Awhile back I emailed this to a friend, and since I had to type it up, I figured I might as well post it here as well.  I love this short devotion, as well as the book from which it is taken.  Both this devotion and the book (see below) never fail to convict me.



The ancient Hebrews were so tied by tradition they couldn’t recognize the Messiah when he was right there in front of them,
and he was crucified.

The disciples, who walked and worked with the Christ, were very afraid of him; they hoped, but they also doubted, and they ran that night,
and he was crucified.

The common people mobbed him, showed him their sicknesses and sores,and they threw down an aisle of palms for him and sang to him,
and he was crucified.

His family was embarrassed, and stood outside, and wished he’d come home,
and he was crucified.

Would we crucify Jesus today? It’s not a rhetorical question for the mind to play with.
I believe,
We are each born with a body, a mind, a soul, and a handful of nails.

I believe,
When a man dies, no one has ever found any nails left,
clutched in his hands
or stuffed in his pockets.

God is No Fool, Lois A. Cheney, Abingdon Press, 1969

God is No Fool
by Lois A. CheneyRead more about this title…

The Key to Something . . . The Key to Everything

One of the best books I have read on the Christian life is an extremely interesting and easy read by Donald Miller entitled Blue Like Jazz.  In the coming weeks I may use excerpts of this book as the basis for some of my blogs about my own feelings about the faith of which I am an ordained minister, but I want to start with a quote from a chapter near the end of the book named “Jesus”. In it Miller writes,

A guy I know named Alan went around the country asking ministry leaders questions. He went to successful churches and asked the pastors what they were doing, and why what they were doing was working. It sounded very boring, except for one visit he made to a man named Bill Bright, the president of a big ministry. Alan said he was a big as life, who listened without shifting his eyes. Alan asked a few questions-I don’t know what they were, but as a final question, he asked Dr. Bright what Jesus meant to him. Alan said Dr. Bright could not answer the question. He said Dr. Bright just started to cry. He sat there in his big chair, behind his big desk, and wept.

When Alan told that story, I wondered what it was like to love Jesus like that. I wondered quite honestly if that Bill Bright guy was just nuts, or if he really knew Jesus in a personal way, so well that he would cry at the very mention of His name. I knew then that I would like to know Jesus like that; with all my heart, not just my head. I really felt like that would be the key to something.”

I am often a whiner and complainer, and when it comes to the failings of the church this is even more true. There is much wrong with “organized religion.” From denominations concerned about their own preservation to local churches filled with people whose primary concern is the church meeting their own needs, Christianity often does not looks like a religion that Jesus would have deigned to found.

Nevertheless, I have found my calling in life as a minister of the gospel. It is not something i would have chosen for myself (that is another story), but here I am, and in spite of all of its flaws, I believe that the church is one of the primary ways that God has chosen to reach our world with his message of love and grace. It is passages and stories like the one above that give me hope that we have not failed entirely in our mission.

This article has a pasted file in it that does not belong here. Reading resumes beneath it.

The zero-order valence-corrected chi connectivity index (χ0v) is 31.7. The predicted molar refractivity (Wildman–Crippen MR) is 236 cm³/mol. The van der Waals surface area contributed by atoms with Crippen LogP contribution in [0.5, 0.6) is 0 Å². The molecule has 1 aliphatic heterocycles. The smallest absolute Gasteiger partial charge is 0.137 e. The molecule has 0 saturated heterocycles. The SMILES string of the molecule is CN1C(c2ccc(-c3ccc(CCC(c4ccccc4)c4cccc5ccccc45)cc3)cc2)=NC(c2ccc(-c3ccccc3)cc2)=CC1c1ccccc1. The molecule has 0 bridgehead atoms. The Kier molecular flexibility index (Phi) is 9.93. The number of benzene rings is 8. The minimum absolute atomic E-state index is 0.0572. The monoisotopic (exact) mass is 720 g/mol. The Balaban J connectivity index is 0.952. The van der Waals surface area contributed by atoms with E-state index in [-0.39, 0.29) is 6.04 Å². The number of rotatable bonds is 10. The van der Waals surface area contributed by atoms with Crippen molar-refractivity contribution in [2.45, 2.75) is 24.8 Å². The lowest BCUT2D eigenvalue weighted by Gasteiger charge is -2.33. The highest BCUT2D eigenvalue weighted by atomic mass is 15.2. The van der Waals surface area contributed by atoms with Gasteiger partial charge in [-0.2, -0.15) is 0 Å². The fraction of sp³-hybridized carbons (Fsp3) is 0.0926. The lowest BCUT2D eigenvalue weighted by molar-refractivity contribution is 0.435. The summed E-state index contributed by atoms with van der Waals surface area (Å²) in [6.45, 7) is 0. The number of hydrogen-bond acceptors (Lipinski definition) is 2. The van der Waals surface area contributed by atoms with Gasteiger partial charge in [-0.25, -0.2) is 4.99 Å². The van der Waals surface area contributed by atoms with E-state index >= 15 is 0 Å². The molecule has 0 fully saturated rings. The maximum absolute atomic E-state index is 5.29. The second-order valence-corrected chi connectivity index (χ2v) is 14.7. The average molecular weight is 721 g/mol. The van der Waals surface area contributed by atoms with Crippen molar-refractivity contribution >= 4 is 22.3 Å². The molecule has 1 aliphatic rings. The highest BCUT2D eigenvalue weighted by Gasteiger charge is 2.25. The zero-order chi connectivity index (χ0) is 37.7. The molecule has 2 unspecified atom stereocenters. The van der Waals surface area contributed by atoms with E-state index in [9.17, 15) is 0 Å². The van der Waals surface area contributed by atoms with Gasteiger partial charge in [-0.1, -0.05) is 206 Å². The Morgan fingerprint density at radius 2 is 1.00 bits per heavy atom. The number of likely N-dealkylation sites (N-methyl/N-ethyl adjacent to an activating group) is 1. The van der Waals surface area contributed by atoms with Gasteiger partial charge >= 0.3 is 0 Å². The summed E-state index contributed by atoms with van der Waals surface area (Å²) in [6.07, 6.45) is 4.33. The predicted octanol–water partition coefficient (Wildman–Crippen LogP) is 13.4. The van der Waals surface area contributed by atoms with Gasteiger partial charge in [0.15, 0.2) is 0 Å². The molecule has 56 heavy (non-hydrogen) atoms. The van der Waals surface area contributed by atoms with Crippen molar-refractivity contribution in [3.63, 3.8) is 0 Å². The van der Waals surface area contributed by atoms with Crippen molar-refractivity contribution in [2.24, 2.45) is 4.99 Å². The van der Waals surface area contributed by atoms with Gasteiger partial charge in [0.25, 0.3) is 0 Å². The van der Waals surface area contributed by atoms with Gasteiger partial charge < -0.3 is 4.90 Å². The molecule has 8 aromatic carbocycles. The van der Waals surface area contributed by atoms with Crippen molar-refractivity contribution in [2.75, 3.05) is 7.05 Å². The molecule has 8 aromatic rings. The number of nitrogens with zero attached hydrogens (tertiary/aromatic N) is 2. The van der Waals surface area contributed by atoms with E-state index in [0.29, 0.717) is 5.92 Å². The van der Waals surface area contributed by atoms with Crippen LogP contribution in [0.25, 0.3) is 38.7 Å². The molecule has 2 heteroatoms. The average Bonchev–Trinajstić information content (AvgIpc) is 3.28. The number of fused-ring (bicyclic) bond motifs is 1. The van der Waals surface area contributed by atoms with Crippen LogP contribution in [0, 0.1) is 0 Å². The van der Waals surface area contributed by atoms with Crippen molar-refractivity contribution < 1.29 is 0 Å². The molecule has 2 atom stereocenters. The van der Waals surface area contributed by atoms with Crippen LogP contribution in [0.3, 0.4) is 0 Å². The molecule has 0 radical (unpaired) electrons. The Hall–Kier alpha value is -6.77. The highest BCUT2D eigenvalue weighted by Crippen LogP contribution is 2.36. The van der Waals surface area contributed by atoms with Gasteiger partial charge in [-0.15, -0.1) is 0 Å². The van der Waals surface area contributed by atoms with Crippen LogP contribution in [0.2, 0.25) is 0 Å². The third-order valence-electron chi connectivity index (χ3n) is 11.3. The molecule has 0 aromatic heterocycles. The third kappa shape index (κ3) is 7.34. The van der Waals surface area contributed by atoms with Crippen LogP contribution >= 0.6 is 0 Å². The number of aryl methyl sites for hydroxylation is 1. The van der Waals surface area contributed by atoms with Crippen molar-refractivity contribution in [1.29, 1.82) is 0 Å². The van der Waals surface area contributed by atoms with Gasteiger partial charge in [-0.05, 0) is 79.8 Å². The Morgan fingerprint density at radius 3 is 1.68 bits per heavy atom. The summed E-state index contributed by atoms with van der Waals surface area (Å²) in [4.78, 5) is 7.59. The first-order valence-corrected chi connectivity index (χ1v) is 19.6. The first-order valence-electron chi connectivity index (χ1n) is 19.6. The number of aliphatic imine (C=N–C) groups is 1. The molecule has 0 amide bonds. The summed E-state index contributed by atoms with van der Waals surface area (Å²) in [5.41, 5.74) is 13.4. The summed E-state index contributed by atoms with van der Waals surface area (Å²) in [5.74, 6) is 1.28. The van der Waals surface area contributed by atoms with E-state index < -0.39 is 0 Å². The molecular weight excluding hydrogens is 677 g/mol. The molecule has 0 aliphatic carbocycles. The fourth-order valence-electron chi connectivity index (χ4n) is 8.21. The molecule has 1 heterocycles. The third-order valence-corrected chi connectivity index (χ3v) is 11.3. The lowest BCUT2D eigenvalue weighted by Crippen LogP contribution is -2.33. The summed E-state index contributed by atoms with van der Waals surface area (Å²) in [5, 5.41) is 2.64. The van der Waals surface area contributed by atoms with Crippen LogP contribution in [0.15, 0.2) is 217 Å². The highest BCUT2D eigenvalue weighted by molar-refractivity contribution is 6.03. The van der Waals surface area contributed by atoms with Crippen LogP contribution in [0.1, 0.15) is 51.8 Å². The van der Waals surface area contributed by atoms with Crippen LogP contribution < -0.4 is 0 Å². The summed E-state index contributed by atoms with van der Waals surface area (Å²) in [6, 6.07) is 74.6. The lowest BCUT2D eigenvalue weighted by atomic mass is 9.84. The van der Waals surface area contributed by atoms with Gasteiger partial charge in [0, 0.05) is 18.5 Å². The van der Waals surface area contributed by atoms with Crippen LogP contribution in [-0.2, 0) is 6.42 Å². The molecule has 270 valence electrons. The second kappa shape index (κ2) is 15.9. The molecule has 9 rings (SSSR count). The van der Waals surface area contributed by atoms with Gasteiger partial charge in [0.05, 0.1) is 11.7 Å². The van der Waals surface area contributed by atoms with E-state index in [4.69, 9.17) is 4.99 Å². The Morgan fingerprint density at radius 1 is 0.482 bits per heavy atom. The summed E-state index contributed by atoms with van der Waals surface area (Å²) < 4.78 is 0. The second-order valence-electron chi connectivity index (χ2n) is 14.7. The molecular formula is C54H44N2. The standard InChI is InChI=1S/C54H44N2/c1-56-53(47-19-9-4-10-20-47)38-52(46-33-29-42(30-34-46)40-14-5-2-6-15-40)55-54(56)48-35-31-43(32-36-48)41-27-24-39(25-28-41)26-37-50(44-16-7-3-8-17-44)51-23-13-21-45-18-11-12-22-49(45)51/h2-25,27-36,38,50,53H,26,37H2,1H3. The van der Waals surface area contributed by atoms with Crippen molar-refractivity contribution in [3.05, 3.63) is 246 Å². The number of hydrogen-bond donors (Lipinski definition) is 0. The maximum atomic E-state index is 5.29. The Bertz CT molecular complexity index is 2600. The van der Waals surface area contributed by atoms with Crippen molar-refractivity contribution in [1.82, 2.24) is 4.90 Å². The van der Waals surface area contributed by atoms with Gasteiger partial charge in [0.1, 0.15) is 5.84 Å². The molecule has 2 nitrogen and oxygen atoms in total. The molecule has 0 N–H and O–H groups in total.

This passage reminds me that, more than anything else, my calling has to do with introducing people to Jesus and calling them to love him as he loves them. Nothing else I do is more important than this. This is, in Miller’s words, “the key to something.” In fact, as a follower of Jesus, i would go even further: it is the key to everything.

For a another take on this quote from Blue Like Jazz, visit seretoninrain here.

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A Quote that Is Informing my Sermon Preparation

Nothing worth doing is completed in our lifetime, Therefore, we are saved by hope.

Nothing true or beautiful or good makes complete sense in any immediate context of history;Therefore, we are saved by faith.

Nothing we do, however virtuous, can be accomplished alone. Therefore, we are saved by love.

No virtuous act is quite a virtuous from the standpoint of our friend or
foe as from our own; Therefore, we are saved by the final form of love
which is forgiveness.

– Reinhold Neibuhr

I may or may not use this in my sermon for this coming Sunday (at our Welcome Table service), but for me it is certainly a provocative quote. Forgiveness is the way our faith, hope and love are embodied in our lives. This was, at least true for Jesus, and it should be true for his followers as well. Forgiveness is also how mercy and grace are in evidence in and through us.

One possible text for Sunday is John 9:8-10 – verses not used in the Revised Common Lectionary at all (a crying shame if you ask me). Here we find Jesus showing mercy and grace to a woman caught in adultery and facing the “stoning squad.” “Neither do I condemn you,” he tells her, “Go and leave your life of sin behind.”

Leaving behind our own “lives of sin” is possible only if we experience forgiveness of the magnitude that Jesus offered that nameless woman so long ago. It is only possible if we have tasted grace and felt mercy. And once this has happened to us, we have no choice but to offer the same to others.